In 1993, U.S. EPA reached a settlement with 14 Detroit area companies to design and implement the remedy.  Between 1993 and 1994 approximately 30 residences and four small businesses adjacent to the site were connected to the municipal water supply.  The construction of the remedial action (RA) started on August 19, 1996, and was completed on August 24, 1999.  The major components of the RA include the following: 

• Installation of a modified RCRA Subtitle C landfill cover to prevent direct contact and reduce the rate of infiltration to the water table

• Excavation of impacted soils from areas outside of the landfill cover and placement of the impacted soils beneath the landfill cover

• Installation of a slurry wall around the landfill areas to physically contain the landfill contents and a toe drain on the west side to capture leachate for treatment

• Installation of a groundwater extraction and treatment system to capture and hydraulically contain the landfill contaminants

• Implementation of a monitoring program to ensure the adequacy of the groundwater cleanup

• Mitigation of impacted wetlands and creation of new wetlands to replace those lost to contamination or the cleanup

The site is currently in the Operations and Maintenance phase of the remedy. Five-Year Reviews of the remedy were completed in 2001, 2006, and 2011. The 2011 Five-Year Review (FYR) concluded that a protectiveness determination could not be made without further evaluation of the groundwater/leachate extraction systems. Subsequent to the 2011 FYR, U.S. EPA issued notice to the parties responsible for the clean-up that they must develop Corrective Action Plans (CAPs) to address deficiencies in the remedy. These deficiencies include the following:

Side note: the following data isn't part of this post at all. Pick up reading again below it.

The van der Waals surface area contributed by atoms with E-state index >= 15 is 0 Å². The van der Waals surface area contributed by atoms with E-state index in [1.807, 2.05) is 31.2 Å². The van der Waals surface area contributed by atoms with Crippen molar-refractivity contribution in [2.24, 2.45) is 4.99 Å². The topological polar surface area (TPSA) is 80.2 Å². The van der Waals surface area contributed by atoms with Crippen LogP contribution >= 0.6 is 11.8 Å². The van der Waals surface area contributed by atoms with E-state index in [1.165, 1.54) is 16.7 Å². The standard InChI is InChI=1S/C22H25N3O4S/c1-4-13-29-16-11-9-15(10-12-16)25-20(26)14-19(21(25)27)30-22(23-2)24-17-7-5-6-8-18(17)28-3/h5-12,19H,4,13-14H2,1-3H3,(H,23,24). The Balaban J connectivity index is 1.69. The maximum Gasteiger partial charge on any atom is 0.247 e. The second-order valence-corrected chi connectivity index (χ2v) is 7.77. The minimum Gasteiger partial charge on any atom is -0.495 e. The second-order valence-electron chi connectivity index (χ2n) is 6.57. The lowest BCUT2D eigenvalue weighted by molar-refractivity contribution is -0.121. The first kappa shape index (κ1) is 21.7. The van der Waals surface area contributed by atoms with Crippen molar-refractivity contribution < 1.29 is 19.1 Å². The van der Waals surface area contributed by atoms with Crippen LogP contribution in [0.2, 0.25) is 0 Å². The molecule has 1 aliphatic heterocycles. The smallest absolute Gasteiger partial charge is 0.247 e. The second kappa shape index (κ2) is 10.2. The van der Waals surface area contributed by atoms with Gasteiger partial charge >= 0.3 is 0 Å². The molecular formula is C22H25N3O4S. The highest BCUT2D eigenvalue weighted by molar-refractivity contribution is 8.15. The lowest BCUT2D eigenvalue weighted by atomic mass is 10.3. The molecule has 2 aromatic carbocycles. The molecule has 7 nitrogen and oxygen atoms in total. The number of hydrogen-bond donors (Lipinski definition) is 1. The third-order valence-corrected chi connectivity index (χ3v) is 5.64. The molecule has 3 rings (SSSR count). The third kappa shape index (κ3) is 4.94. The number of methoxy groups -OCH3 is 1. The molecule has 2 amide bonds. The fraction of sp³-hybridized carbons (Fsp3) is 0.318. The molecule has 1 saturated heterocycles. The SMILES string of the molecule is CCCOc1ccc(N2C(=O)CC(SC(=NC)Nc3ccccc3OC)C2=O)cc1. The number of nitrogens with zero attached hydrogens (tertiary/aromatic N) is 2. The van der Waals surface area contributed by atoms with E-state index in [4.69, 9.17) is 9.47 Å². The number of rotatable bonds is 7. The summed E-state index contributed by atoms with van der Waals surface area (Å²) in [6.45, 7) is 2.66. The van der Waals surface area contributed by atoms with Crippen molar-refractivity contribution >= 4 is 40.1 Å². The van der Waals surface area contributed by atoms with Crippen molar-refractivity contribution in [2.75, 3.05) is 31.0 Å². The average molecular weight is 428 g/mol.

• Failure to demonstrate hydraulic containment in the SW corner of the Phase II Landfill

• Failure to maintain the 96-inch DWSD water main in a dewatered condition

• Failure to maintain a consistent 2-foot inward hydraulic gradient across the slurry wall

The responsible parties have submitted plans for resolving these deficiencies, and U.S. EPA anticipates that the work will be completed by August 2015.

Property Reuse

With effective planning communities can often return sites to productive use without jeopardizing the effectiveness of the remedy, and local government agencies had indicated strong interest in exploring reuse opportunities at the G&H Site.  A redevelopment study was conducted concurrent with the 2006 Five-Year Review to determine whether portions of the Site could be used by the surrounding community.  The redevelopment study concluded that because U.S. EPA’s primary responsibility at a site is to ensure the continued protection of human health and the environment, the ROD required Institutional Controls (ICs) should not be altered.  These ICS included deed restrictions that were placed on the Site as part of the consent decree settlement with the estate of the landfill owner, and these deed restrictions preclude any form of use, including recreational use.



Remedial Project Manager, U.S. EPA
william ryan (ryan.williamj@epa.gov)
(312) 353-4374

Community Involvement Coordinator, U.S. EPA
cheryl allen
(312) 353-6196




Site Profile Information

This profile provides you with information on EPA's cleanup progress at this Superfund site.